Strategy, planning and mental skills

I came across a cartoon that showed a dog sitting high up on a tree beside a surprised cat.

The cat looks at the dog, clearly wondering how the dog got up the tree. Dog turns to the cat and says, "Sheer will, I tell you. Sheer will."

During the last two weeks I talked about coaching and fitness. The aspects that make a champion player or team do not end there. Rugby being highly demanding from a physical standpoint it is the mental side of the game that separates the best players from the rest.

To be Rugby Tough requires the mental focus to give the game everything you’ve got. For which you have to learn how to apply mental skills effectively in specific match situations. Being Rugby Tough is learning new ways to toughen your mindset and eliminate costly mental errors that inhibit performance. This requires emphasis on individual player development and the psychological skills you need to excel at the sport.

Certain psychological characteristics help achieve excellence. These include commitment, quality practice, goal setting, imagery, planning at all levels, distraction control strategies, perception of pressure, performance evaluation.

Concerntration is the key word

It has been found that imagery is important for development and performance in many sports. Look at a high jumper mentally rehearsing a successful clearance before each jump. Look at the serve of a good tennis player. Look at a place kicker such as, Johnny Wilkinson or any other great goal kicker before taking a kick at goal. The better place kickers are meticulous in placing the ball and taking the kick. This needs a lot of mental preparation and imagery running through your head. Taking a kick at goal can be a lonely exercise if you are not prepared. The noise and or any other distraction can put you off. If you have mastered the art then all you do is imagine you are where it is best suited for you and the ball will sail through. Such rehearsing is possible in any set move such as a scrum lineout etc.

The young player who can acquire the skills and progress in rugby is the one who is committed for quality practice. High quality practice comes from those who have personal goals. These personal goals can only be established if you do an evaluation after each game and or training session. The committed player will be working on personal goals during individual as well as team training sessions. You may often see a goal kicker practicing his kicks outside the group sessions, yet how often will you see a player practicing his tackles, his body position, ball handling or evasive runs alone by himself.
There is also the need for a player to practise under pressure to transfer what he learned to a game situation. Do we recreate a pressure situation at practice and try how the player performs when under fatigue such as taking a kick at goal and or a crucial line out almost at the end of the game.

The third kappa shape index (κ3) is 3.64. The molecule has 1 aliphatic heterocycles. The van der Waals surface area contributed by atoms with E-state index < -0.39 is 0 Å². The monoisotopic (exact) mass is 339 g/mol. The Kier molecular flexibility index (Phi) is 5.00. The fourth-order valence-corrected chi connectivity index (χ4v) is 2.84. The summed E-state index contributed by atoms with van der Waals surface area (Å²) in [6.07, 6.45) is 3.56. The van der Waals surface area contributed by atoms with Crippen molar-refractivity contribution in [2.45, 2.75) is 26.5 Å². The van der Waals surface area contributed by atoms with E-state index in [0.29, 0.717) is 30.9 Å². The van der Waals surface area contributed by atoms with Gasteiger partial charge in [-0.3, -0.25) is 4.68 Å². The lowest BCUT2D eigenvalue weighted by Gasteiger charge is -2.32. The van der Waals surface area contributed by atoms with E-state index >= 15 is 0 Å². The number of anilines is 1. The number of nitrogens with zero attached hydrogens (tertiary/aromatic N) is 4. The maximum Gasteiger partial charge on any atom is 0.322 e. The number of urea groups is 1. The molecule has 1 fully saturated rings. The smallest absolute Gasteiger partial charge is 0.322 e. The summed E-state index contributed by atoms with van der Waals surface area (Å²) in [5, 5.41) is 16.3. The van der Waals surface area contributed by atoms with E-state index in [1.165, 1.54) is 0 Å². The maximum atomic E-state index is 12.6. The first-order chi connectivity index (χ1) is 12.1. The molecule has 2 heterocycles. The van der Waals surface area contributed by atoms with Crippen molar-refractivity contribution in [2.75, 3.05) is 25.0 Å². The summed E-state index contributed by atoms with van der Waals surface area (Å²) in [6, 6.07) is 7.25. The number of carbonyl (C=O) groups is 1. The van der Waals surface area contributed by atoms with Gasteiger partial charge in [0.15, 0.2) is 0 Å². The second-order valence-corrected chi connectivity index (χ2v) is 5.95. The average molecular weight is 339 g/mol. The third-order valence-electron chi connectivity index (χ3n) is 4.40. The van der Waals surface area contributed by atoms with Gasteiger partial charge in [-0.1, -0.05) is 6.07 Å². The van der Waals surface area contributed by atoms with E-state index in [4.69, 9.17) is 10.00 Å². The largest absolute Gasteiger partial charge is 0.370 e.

If you practise with a set goal to achieve something where the player breaks down under pressure unless that pressure is recreated the players may break down again

Motivation is something that nobody can give a player but what he has to give himself and so is confidence.
It is not something a coach or a captain can give but can work the players towards it. Often it may happen that Captains and Coaches portray themselves as motivators. Is it possible to motivate someone unless that person wants to achieve the dreams and goals the motivator provides. What these motivators have to do is to create the inspirational spark that will ignite action. The fire can start only if the right fuel is available.

Motivation is an important element for success in rugby. You need to be motivated for the season, for fitness training for skill training, and for pre game psyche-up. The reality is that it is not what you have to do but you want to do something. For rugby you must identify the goals you have to achieve and to realize that you have to motivate yourself to have to do something to get what you want. The process of goal setting helps you to get where you want to be from where you are. It helps to keep your motivation and optimum levels of confidence. It helps to know your strengths and weaknesses which is a good starting point to set your training programmme. It helps to prioritize the needs and act accordingly.
Yet all this will be useless unless there is self confidence to perform at peak level. Is this something that can be developed and improved? It helps if you look at what levels of performance feed back you have to assess for improvement of self confidence. One way is to measure performance accomplishment.

How you have performed in the past and how it has satisfied and or improved yourself with others. Another is by watching other players perform. Develop a role model and try to get up to that level of your role model. Consider what other people tell you that you have performed well. Self confidence can be made or broken on how you interpret an upcoming performance both physically and emotionally. One good way to develop self confidence is to have performance goals that are measurable and realistic to achieve within a time period.

To succeed in the game of rugby it is just not one aspect that is required but a combination of many.
Those who succeeded have had each aspect handled by experts in each area and not left it to the coach to be the mother of all. What is needed is a coach for strategy helped by experts of each aspect of the game. Talk to you later.

Vimal Perera is a former Rugby Referee, coach and Accredited Referees Evaluator IRB

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